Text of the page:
I look forward to hearing what my fellow book club babes think of HOM when we discuss next weekend.

While you’re here, make sure to enter our Second Sizzlin’ Summer Giveaway for your chance to win a copy of Beth Hoffman’s awesome novel, Saving CeeCee Honeycutt!

3/5 stars

32 down, 20 to go!

In progress- Wildwater Walking Club




2 Responses to “Book #32 LibraryLove”

  1. Alyssa Says:

    Great Review Pretty Lady!!
    I feel as though I was reading my own thoughts about HOM that were somehow spilled all over your page.
    I am going to preface this with the fact that I don’t think anything will ever top Something Borrowed. Although I enjoyed Something Blue- SoBo is one of my favorite books of all time.

    What I like most about Giffin’s writing is her character development. I feel as though she creates such dynamic and relatable characters that are flawed yet, so perfect(ly) written.
    Within HOM, I totally agree with your discussion of the book’s predictability. I feel like the book falls off a cliff of sorts fairly early in. Once a foundation of the characters is set up- I assumed that only one plot direction would be followed, and Giffin writes just that: Nick has an affair, Tessa and Nick try and work it out.

    The subject matter of this book left me with a bitter taste in my mouth. Reading things like this make me start to wonder, to doubt how life has so many chances to take a wrong turn. I feel like Giffin tries to compliment the Tessa/Nick relationship and conflict with that of Rachel/Dex. Tessa and Nick are struggling- and Rachel and Dex are too good to be true. I wonder what Giffin’s intentions are with this element. Does she write Rachel/Dex into HOM to reassure readers that devoted and faithful relationships exist as opposed to the conflict that she discusses with Tessa/Nick? Or does she write in Rachel/Dex to please those hardcore SoBo aficionados in an attempt to carry on the SoBo legacy? Or maybe both?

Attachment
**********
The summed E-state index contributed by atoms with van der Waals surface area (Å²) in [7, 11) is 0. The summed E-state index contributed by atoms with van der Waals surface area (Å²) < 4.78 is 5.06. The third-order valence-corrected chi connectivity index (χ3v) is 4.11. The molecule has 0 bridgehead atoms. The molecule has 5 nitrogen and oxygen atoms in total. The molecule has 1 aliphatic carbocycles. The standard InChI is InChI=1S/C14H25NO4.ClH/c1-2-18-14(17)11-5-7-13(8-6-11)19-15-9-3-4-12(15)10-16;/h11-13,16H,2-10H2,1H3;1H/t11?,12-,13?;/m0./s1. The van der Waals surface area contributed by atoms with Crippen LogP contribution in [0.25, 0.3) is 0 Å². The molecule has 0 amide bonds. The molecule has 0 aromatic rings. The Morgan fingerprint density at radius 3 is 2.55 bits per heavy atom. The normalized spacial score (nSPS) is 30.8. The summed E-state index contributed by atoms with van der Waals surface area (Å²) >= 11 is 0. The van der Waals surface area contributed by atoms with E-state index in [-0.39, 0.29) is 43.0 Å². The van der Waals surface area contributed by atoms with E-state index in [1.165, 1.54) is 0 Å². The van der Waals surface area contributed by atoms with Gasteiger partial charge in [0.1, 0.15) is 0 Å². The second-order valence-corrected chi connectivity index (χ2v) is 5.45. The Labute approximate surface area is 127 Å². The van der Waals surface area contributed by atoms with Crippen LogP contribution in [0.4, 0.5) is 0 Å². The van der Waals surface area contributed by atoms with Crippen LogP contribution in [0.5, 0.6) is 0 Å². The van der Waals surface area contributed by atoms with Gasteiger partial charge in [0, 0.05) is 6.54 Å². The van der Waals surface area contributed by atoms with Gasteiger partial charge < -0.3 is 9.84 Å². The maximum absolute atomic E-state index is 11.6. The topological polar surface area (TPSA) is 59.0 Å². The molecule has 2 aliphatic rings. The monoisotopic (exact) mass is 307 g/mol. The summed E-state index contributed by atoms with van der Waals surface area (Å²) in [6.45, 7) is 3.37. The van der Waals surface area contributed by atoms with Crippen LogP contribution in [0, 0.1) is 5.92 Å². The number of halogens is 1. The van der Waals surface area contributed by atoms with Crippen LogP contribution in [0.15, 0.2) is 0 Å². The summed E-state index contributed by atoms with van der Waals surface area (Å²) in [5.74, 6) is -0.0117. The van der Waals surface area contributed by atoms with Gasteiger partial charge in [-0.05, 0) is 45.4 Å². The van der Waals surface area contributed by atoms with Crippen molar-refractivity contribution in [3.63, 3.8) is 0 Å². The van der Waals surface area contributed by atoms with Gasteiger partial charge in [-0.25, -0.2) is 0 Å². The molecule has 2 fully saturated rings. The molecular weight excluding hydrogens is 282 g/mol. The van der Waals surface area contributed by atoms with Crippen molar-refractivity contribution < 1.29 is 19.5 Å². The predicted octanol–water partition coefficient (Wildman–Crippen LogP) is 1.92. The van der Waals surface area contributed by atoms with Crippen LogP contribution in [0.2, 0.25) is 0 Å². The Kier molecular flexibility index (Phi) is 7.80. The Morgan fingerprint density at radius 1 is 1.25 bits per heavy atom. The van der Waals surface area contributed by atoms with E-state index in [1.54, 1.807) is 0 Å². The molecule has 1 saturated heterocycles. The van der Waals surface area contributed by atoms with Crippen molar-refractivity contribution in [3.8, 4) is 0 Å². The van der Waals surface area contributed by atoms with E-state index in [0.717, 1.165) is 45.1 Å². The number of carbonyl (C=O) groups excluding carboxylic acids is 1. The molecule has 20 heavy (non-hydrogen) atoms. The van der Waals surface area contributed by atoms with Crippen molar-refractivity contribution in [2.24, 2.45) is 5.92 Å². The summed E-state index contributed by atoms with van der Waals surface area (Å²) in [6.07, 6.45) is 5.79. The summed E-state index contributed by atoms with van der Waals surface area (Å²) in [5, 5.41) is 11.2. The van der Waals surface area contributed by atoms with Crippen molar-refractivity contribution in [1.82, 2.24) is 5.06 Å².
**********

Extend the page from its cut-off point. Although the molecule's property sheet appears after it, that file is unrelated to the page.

In regards to the conclusion of HOM, although I didn’t particularly LOVE the book- I want more from Valerie. I feel like her plot was cut off- left hanging. As was discussed at the book signing, Tessa has the first and last chapter of the book and I was more impressed with Giffin’s creation of Valerie’s character as opposed to that of Tessa (even though both were extremely predictable.)

    Thanks for all of the reviews, Hillary. I’m going to the library to pick up a few good reads for the weekend! Happy Friday!



  2. Alyssa, thank you so much for contributing your insights; I’m SO glad I’m not the only one who feels this way (but I’d be fine if I was)!! I hope predictability isn’t a trend for Emily Giffin because I really enjoyed her first two novels but felt that BabyProof was also quite formulaic and “went through the motions” at times. As part of the book reviewing community, I feel a personal responsibility that if folks are going to look to us for suggestions and for our reviews, we stay committed to being genuine, whether it’s unpopular to do so or not. If you follow this blog, you’ve noticed by now we’re not shy and we tell it like it is regardless of the circumstance. Time is a valuable commodity. Like everyone, we have busy lives and don’t want to waste time when there are so many fantastic books to be discovered. We prefer to deliver thoughtful and thoroughly respectful critiques the books we choose to pick up, not just say “yep, it was great, 5/5 stars” every time– there’s nothing thoughtful or introspective about that. If nothing else, you get honesty when you come here looking for book suggestions!